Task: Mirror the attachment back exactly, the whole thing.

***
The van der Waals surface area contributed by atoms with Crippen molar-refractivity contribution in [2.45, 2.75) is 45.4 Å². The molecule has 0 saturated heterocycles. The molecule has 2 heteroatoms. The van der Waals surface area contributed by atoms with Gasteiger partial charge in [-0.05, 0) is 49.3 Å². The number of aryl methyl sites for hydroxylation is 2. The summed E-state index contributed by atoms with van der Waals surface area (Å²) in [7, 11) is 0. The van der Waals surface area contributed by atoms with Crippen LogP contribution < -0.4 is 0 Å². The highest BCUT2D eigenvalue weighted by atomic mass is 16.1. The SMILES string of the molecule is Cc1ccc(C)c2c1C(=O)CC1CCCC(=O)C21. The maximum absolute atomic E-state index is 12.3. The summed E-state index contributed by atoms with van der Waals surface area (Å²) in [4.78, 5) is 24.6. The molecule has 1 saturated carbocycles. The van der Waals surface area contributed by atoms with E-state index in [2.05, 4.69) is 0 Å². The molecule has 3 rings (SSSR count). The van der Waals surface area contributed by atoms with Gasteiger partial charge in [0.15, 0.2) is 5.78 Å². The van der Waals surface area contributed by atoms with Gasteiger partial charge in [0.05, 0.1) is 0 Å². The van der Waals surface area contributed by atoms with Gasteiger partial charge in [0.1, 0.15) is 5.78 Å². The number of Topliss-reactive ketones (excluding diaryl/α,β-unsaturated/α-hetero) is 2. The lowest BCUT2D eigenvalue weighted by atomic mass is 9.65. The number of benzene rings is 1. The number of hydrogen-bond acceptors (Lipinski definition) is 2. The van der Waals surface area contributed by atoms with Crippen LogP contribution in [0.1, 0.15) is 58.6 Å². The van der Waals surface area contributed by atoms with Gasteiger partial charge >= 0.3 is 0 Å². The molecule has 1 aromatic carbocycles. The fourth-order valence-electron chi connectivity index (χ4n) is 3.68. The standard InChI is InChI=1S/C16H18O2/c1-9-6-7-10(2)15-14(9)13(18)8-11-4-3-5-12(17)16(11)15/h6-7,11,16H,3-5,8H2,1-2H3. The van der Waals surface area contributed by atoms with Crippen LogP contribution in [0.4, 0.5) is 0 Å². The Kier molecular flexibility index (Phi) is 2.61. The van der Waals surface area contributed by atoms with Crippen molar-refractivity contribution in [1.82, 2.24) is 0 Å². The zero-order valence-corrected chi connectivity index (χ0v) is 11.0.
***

The van der Waals surface area contributed by atoms with Crippen molar-refractivity contribution in [2.45, 2.75) is 45.4 Å². The molecule has 0 saturated heterocycles. The molecule has 2 heteroatoms. The van der Waals surface area contributed by atoms with Gasteiger partial charge in [-0.05, 0) is 49.3 Å². The number of aryl methyl sites for hydroxylation is 2. The summed E-state index contributed by atoms with van der Waals surface area (Å²) in [7, 11) is 0. The van der Waals surface area contributed by atoms with Crippen LogP contribution < -0.4 is 0 Å². The highest BCUT2D eigenvalue weighted by atomic mass is 16.1. The SMILES string of the molecule is Cc1ccc(C)c2c1C(=O)CC1CCCC(=O)C21. The maximum absolute atomic E-state index is 12.3. The summed E-state index contributed by atoms with van der Waals surface area (Å²) in [4.78, 5) is 24.6. The molecule has 1 saturated carbocycles. The van der Waals surface area contributed by atoms with E-state index in [2.05, 4.69) is 0 Å². The molecule has 3 rings (SSSR count). The van der Waals surface area contributed by atoms with Gasteiger partial charge in [0.15, 0.2) is 5.78 Å². The van der Waals surface area contributed by atoms with Gasteiger partial charge in [0.05, 0.1) is 0 Å². The van der Waals surface area contributed by atoms with Gasteiger partial charge in [0.1, 0.15) is 5.78 Å². The number of Topliss-reactive ketones (excluding diaryl/α,β-unsaturated/α-hetero) is 2. The lowest BCUT2D eigenvalue weighted by atomic mass is 9.65. The number of benzene rings is 1. The number of hydrogen-bond acceptors (Lipinski definition) is 2. The van der Waals surface area contributed by atoms with Crippen LogP contribution in [0.1, 0.15) is 58.6 Å². The van der Waals surface area contributed by atoms with Gasteiger partial charge >= 0.3 is 0 Å². The molecule has 1 aromatic carbocycles. The fourth-order valence-electron chi connectivity index (χ4n) is 3.68. The standard InChI is InChI=1S/C16H18O2/c1-9-6-7-10(2)15-14(9)13(18)8-11-4-3-5-12(17)16(11)15/h6-7,11,16H,3-5,8H2,1-2H3. The van der Waals surface area contributed by atoms with Crippen LogP contribution in [0.4, 0.5) is 0 Å². The Kier molecular flexibility index (Phi) is 2.61. The van der Waals surface area contributed by atoms with Crippen molar-refractivity contribution in [1.82, 2.24) is 0 Å². The zero-order valence-corrected chi connectivity index (χ0v) is 11.0.